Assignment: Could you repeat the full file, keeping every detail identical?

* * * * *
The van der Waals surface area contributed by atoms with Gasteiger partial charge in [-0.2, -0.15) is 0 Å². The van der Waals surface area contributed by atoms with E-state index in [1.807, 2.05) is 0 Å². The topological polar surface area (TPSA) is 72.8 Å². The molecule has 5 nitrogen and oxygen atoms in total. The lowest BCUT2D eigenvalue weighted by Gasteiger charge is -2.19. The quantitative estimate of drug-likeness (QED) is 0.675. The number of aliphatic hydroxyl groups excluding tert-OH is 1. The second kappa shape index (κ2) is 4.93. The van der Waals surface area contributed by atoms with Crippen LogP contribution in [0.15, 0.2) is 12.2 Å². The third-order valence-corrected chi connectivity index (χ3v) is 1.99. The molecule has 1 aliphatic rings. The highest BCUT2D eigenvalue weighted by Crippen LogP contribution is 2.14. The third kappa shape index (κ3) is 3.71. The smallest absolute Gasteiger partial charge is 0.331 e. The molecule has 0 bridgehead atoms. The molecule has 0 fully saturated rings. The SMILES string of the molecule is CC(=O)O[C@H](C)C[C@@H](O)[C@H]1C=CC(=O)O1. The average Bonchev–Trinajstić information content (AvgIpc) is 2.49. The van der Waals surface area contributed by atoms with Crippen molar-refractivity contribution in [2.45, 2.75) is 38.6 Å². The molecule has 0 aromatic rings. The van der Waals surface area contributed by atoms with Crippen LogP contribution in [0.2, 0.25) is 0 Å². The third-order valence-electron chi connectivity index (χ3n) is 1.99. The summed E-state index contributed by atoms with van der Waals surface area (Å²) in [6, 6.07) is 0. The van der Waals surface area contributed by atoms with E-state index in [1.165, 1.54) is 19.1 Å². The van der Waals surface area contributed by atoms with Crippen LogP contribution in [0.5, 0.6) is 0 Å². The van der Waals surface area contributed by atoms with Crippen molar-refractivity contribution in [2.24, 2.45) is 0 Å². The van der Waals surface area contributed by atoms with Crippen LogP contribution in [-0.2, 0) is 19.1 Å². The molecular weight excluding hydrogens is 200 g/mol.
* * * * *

The van der Waals surface area contributed by atoms with Gasteiger partial charge in [-0.2, -0.15) is 0 Å². The van der Waals surface area contributed by atoms with E-state index in [1.807, 2.05) is 0 Å². The topological polar surface area (TPSA) is 72.8 Å². The molecule has 5 nitrogen and oxygen atoms in total. The lowest BCUT2D eigenvalue weighted by Gasteiger charge is -2.19. The quantitative estimate of drug-likeness (QED) is 0.675. The number of aliphatic hydroxyl groups excluding tert-OH is 1. The second kappa shape index (κ2) is 4.93. The van der Waals surface area contributed by atoms with Crippen LogP contribution in [0.15, 0.2) is 12.2 Å². The third-order valence-corrected chi connectivity index (χ3v) is 1.99. The molecule has 1 aliphatic rings. The highest BCUT2D eigenvalue weighted by Crippen LogP contribution is 2.14. The third kappa shape index (κ3) is 3.71. The smallest absolute Gasteiger partial charge is 0.331 e. The molecule has 0 bridgehead atoms. The molecule has 0 fully saturated rings. The SMILES string of the molecule is CC(=O)O[C@H](C)C[C@@H](O)[C@H]1C=CC(=O)O1. The average Bonchev–Trinajstić information content (AvgIpc) is 2.49. The van der Waals surface area contributed by atoms with Crippen molar-refractivity contribution in [2.45, 2.75) is 38.6 Å². The molecule has 0 aromatic rings. The van der Waals surface area contributed by atoms with Crippen LogP contribution in [0.2, 0.25) is 0 Å². The third-order valence-electron chi connectivity index (χ3n) is 1.99. The summed E-state index contributed by atoms with van der Waals surface area (Å²) in [6, 6.07) is 0. The van der Waals surface area contributed by atoms with E-state index in [1.165, 1.54) is 19.1 Å². The van der Waals surface area contributed by atoms with Crippen LogP contribution in [0.5, 0.6) is 0 Å². The van der Waals surface area contributed by atoms with Crippen molar-refractivity contribution in [2.24, 2.45) is 0 Å². The van der Waals surface area contributed by atoms with Crippen LogP contribution in [-0.2, 0) is 19.1 Å². The molecular weight excluding hydrogens is 200 g/mol.